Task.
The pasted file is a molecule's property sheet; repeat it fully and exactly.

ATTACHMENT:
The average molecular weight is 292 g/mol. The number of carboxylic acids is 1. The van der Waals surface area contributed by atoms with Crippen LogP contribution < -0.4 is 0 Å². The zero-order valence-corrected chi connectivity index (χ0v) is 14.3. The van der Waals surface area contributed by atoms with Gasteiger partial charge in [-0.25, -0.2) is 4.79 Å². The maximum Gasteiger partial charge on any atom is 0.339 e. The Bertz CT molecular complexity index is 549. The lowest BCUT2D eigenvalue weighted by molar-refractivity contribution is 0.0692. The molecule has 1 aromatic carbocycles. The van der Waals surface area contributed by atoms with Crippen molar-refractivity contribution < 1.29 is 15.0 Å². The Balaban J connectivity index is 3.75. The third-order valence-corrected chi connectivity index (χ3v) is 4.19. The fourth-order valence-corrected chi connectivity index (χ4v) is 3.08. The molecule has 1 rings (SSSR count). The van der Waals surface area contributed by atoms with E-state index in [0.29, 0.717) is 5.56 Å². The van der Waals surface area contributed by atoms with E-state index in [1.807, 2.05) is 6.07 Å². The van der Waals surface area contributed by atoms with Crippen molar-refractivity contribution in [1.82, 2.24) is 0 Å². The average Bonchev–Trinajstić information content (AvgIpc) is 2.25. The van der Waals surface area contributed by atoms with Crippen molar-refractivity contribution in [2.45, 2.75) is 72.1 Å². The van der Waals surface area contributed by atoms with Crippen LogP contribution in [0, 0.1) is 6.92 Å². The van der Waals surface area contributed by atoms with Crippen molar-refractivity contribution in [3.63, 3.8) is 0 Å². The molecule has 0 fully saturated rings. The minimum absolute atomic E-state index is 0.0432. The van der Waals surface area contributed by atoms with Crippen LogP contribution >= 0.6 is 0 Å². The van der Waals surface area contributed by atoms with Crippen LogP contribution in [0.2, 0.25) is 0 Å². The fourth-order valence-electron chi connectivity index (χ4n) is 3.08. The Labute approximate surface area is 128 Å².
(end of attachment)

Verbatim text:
The average molecular weight is 292 g/mol. The number of carboxylic acids is 1. The van der Waals surface area contributed by atoms with Crippen LogP contribution < -0.4 is 0 Å². The zero-order valence-corrected chi connectivity index (χ0v) is 14.3. The van der Waals surface area contributed by atoms with Gasteiger partial charge in [-0.25, -0.2) is 4.79 Å². The maximum Gasteiger partial charge on any atom is 0.339 e. The Bertz CT molecular complexity index is 549. The lowest BCUT2D eigenvalue weighted by molar-refractivity contribution is 0.0692. The molecule has 1 aromatic carbocycles. The van der Waals surface area contributed by atoms with Crippen molar-refractivity contribution < 1.29 is 15.0 Å². The Balaban J connectivity index is 3.75. The third-order valence-corrected chi connectivity index (χ3v) is 4.19. The fourth-order valence-corrected chi connectivity index (χ4v) is 3.08. The molecule has 1 rings (SSSR count). The van der Waals surface area contributed by atoms with E-state index in [0.29, 0.717) is 5.56 Å². The van der Waals surface area contributed by atoms with E-state index in [1.807, 2.05) is 6.07 Å². The van der Waals surface area contributed by atoms with Crippen molar-refractivity contribution in [1.82, 2.24) is 0 Å². The average Bonchev–Trinajstić information content (AvgIpc) is 2.25. The van der Waals surface area contributed by atoms with Crippen molar-refractivity contribution in [2.45, 2.75) is 72.1 Å². The van der Waals surface area contributed by atoms with Crippen LogP contribution in [0, 0.1) is 6.92 Å². The van der Waals surface area contributed by atoms with Crippen molar-refractivity contribution in [3.63, 3.8) is 0 Å². The molecule has 0 fully saturated rings. The minimum absolute atomic E-state index is 0.0432. The van der Waals surface area contributed by atoms with Crippen LogP contribution >= 0.6 is 0 Å². The van der Waals surface area contributed by atoms with Crippen LogP contribution in [0.2, 0.25) is 0 Å². The fourth-order valence-electron chi connectivity index (χ4n) is 3.08. The Labute approximate surface area is 128 Å².